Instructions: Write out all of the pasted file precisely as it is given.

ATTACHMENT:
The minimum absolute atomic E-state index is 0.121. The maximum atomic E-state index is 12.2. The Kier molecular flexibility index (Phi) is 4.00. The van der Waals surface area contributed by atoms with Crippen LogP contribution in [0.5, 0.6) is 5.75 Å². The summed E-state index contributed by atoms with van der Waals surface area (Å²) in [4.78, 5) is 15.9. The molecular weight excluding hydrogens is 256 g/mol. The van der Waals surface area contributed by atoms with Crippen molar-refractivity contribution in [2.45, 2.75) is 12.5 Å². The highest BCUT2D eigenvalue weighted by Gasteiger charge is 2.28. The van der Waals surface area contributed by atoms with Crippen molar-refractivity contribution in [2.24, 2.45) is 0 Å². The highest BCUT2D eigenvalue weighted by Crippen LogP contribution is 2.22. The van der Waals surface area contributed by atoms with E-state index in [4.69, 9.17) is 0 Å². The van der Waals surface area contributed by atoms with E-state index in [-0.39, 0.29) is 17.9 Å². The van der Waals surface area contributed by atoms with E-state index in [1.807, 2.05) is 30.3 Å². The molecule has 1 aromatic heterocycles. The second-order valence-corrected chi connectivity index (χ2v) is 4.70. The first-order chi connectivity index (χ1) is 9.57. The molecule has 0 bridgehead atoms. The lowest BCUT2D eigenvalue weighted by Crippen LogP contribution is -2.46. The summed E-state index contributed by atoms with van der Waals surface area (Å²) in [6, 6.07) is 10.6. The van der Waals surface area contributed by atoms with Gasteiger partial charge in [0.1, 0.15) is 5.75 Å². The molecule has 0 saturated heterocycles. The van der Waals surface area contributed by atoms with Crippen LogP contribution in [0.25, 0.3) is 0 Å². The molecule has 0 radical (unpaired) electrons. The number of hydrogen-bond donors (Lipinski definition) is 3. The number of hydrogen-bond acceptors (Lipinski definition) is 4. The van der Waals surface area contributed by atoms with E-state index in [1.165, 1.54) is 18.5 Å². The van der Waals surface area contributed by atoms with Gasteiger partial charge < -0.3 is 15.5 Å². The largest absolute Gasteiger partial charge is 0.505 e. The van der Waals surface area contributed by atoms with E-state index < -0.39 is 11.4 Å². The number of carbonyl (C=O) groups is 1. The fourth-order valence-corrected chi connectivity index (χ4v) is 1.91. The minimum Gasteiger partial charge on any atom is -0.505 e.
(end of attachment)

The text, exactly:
The minimum absolute atomic E-state index is 0.121. The maximum atomic E-state index is 12.2. The Kier molecular flexibility index (Phi) is 4.00. The van der Waals surface area contributed by atoms with Crippen LogP contribution in [0.5, 0.6) is 5.75 Å². The summed E-state index contributed by atoms with van der Waals surface area (Å²) in [4.78, 5) is 15.9. The molecular weight excluding hydrogens is 256 g/mol. The van der Waals surface area contributed by atoms with Crippen molar-refractivity contribution in [2.45, 2.75) is 12.5 Å². The highest BCUT2D eigenvalue weighted by Gasteiger charge is 2.28. The van der Waals surface area contributed by atoms with Crippen molar-refractivity contribution in [2.24, 2.45) is 0 Å². The highest BCUT2D eigenvalue weighted by Crippen LogP contribution is 2.22. The van der Waals surface area contributed by atoms with E-state index in [4.69, 9.17) is 0 Å². The van der Waals surface area contributed by atoms with E-state index in [-0.39, 0.29) is 17.9 Å². The van der Waals surface area contributed by atoms with E-state index in [1.807, 2.05) is 30.3 Å². The molecule has 1 aromatic heterocycles. The second-order valence-corrected chi connectivity index (χ2v) is 4.70. The first-order chi connectivity index (χ1) is 9.57. The molecule has 0 bridgehead atoms. The lowest BCUT2D eigenvalue weighted by Crippen LogP contribution is -2.46. The summed E-state index contributed by atoms with van der Waals surface area (Å²) in [6, 6.07) is 10.6. The van der Waals surface area contributed by atoms with Gasteiger partial charge in [0.1, 0.15) is 5.75 Å². The molecule has 0 saturated heterocycles. The van der Waals surface area contributed by atoms with Crippen LogP contribution in [0.25, 0.3) is 0 Å². The molecule has 0 radical (unpaired) electrons. The number of hydrogen-bond donors (Lipinski definition) is 3. The number of hydrogen-bond acceptors (Lipinski definition) is 4. The van der Waals surface area contributed by atoms with E-state index in [1.165, 1.54) is 18.5 Å². The van der Waals surface area contributed by atoms with Gasteiger partial charge < -0.3 is 15.5 Å². The largest absolute Gasteiger partial charge is 0.505 e. The van der Waals surface area contributed by atoms with E-state index < -0.39 is 11.4 Å². The number of carbonyl (C=O) groups is 1. The fourth-order valence-corrected chi connectivity index (χ4v) is 1.91. The minimum Gasteiger partial charge on any atom is -0.505 e.